Nuns of the Battlefield Monument

This monument honors the women of religious orders who nursed the sick and wounded in the Civil War.

The Nuns of the Battlefield Monument, honoring the nuns who tended wounded and sick soldiers during the Civil War, features a large bronze relief panel that depicts the life-sized figures of twelve nuns, who wear various habits. At either end of the monolith on which the panel rests are bronze figures—a bronze angel of patriotism on the north end wears a helmet and armor but carries no weapons, indicating the nuns' peaceful mission; the figure of a woman on the south end represents the angel of peace. An inscription honoring the nuns is carved on the monolith above the bronze panel.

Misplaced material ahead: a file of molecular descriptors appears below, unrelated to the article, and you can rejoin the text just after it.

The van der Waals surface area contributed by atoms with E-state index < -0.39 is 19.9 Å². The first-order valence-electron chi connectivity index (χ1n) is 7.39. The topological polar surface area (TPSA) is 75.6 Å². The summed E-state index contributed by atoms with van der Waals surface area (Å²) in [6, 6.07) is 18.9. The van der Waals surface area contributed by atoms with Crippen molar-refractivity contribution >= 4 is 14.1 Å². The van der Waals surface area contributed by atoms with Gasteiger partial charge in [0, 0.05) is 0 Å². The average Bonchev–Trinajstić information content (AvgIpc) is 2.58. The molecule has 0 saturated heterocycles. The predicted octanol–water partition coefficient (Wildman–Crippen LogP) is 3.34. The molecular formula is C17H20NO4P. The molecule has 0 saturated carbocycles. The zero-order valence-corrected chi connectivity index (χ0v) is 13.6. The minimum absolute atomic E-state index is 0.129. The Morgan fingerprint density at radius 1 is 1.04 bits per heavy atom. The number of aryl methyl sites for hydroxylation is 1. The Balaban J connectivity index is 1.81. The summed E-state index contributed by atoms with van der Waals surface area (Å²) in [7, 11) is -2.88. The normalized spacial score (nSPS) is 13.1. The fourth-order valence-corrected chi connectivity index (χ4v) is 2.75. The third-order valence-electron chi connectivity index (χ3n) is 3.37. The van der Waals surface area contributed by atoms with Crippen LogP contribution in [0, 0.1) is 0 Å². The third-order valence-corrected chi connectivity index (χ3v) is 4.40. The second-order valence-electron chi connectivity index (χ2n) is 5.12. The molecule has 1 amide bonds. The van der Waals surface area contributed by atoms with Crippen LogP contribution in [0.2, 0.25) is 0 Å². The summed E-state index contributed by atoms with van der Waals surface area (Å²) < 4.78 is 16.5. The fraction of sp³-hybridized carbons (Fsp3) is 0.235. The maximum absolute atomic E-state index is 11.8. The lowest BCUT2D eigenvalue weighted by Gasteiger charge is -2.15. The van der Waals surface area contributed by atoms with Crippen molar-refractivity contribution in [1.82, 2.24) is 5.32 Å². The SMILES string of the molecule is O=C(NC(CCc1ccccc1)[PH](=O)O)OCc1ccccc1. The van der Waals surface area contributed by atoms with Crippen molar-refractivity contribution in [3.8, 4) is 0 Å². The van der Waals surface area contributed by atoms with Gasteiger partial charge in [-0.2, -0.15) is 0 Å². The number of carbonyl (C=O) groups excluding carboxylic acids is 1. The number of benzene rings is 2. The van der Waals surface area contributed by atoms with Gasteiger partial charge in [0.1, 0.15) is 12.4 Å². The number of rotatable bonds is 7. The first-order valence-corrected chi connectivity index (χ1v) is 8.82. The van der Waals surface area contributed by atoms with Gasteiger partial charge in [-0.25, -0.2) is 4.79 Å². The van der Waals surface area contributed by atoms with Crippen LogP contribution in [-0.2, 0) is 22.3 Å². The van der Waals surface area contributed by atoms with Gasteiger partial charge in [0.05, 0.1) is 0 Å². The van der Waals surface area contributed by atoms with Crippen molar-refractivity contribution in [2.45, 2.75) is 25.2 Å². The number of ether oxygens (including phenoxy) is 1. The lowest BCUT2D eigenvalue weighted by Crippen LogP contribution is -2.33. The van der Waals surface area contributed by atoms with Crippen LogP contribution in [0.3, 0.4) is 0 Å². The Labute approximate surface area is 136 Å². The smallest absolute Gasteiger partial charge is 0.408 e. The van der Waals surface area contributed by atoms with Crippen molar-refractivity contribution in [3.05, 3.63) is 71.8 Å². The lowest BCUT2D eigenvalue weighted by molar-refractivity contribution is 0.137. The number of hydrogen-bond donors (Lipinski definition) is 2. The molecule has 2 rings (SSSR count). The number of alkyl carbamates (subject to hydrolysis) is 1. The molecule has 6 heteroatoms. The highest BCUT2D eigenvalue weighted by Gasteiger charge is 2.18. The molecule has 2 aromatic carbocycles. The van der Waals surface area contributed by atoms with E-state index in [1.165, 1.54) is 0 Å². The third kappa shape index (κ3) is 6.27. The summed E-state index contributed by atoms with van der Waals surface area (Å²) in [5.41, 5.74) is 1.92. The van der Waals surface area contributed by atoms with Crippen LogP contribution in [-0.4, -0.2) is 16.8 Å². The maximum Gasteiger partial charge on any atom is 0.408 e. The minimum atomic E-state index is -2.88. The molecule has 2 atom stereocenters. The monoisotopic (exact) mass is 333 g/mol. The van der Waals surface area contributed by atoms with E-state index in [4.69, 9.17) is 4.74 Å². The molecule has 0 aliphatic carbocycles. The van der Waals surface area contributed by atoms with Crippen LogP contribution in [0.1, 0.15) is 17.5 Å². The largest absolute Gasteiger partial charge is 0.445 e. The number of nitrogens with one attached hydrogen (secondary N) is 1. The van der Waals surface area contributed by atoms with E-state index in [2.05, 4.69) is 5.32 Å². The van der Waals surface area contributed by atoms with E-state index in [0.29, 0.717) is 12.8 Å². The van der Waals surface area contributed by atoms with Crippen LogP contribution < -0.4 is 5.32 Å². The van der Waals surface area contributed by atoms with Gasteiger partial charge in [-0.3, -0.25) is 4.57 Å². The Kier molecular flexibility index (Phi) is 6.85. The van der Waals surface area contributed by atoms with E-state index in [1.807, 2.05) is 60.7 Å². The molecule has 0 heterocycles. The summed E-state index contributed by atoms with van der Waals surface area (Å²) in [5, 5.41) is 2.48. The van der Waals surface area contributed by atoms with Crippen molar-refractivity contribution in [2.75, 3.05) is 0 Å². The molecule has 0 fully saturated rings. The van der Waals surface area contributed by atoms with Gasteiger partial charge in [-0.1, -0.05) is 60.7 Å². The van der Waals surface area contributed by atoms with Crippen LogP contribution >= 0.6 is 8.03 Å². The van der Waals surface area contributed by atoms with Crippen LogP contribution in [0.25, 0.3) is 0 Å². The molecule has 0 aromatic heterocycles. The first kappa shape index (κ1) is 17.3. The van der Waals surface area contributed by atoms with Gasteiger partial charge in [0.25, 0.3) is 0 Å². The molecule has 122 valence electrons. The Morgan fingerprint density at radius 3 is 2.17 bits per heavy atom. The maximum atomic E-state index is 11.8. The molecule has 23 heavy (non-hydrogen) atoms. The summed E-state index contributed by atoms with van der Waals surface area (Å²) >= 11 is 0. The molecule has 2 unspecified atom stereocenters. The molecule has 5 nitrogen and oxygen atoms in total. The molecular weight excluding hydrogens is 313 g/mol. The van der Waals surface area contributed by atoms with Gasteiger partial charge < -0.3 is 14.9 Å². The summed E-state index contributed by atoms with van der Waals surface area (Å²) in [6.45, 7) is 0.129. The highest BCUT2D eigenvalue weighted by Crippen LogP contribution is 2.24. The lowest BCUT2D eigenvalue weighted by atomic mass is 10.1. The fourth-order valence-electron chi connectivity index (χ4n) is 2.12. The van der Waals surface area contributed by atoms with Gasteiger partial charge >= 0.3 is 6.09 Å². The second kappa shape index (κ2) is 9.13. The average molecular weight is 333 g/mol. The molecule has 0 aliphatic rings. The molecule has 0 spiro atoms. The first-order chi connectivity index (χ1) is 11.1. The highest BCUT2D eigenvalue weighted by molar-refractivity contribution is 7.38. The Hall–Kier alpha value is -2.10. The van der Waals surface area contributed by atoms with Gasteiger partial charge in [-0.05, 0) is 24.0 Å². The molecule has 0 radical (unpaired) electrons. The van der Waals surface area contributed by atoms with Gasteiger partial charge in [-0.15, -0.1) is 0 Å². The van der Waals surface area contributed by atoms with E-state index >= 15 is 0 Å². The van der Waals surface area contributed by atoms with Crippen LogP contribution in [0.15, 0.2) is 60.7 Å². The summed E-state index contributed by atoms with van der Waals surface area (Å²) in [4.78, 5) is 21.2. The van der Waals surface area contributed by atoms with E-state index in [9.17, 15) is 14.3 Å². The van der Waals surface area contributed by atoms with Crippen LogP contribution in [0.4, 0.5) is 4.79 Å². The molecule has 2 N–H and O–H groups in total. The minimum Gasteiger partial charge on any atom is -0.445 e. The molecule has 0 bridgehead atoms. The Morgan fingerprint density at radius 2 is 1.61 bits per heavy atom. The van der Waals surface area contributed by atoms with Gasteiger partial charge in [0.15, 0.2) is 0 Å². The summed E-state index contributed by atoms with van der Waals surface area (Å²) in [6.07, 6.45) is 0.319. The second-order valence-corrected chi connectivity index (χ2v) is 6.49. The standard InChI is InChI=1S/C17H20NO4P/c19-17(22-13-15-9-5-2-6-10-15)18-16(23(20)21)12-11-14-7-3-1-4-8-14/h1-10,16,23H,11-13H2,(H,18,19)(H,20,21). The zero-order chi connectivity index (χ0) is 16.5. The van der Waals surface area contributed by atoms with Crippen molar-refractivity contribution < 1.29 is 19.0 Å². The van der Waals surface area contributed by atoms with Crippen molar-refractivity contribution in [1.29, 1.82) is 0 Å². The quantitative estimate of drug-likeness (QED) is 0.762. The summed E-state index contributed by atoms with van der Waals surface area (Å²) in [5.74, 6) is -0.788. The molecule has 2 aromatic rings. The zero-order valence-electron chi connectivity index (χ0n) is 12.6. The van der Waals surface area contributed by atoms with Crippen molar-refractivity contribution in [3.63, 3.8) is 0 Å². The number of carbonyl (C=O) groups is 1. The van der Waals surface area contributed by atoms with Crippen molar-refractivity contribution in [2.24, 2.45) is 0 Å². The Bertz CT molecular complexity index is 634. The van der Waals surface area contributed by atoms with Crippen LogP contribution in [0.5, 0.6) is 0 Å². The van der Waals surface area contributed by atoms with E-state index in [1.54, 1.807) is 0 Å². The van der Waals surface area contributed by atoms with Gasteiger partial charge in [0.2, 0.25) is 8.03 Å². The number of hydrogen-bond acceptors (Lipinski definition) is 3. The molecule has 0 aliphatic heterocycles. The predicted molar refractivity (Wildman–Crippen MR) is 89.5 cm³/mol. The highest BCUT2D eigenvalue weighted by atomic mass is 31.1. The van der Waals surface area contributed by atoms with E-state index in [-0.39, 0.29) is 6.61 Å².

The monument was erected and paid for by the women's auxiliary branch of the Ancient Order of the Hibernians in 1924. Ellen Jolly, who campaigned for over a decade for the statue, had grown up hearing nuns' tales of their work on the battlefields, but the War Department first rejected her proposal as she was unable to show proof of the nuns' service. She spent years collecting evidence, and her later proposal was approved by Congress on March 29, 1918.

Jerome Connor, an Irish-American artist and an Irish Catholic, was the sculptor. Following delays due to disagreements over the monument's design and intended location, the monument was installed and dedicated on September 20, 1924, as part of a meeting of Catholics from across the country.

Part of Civil War Monuments
DC Inventory: March 3, 1979
National Register: September 20, 1978



1745 M Street NW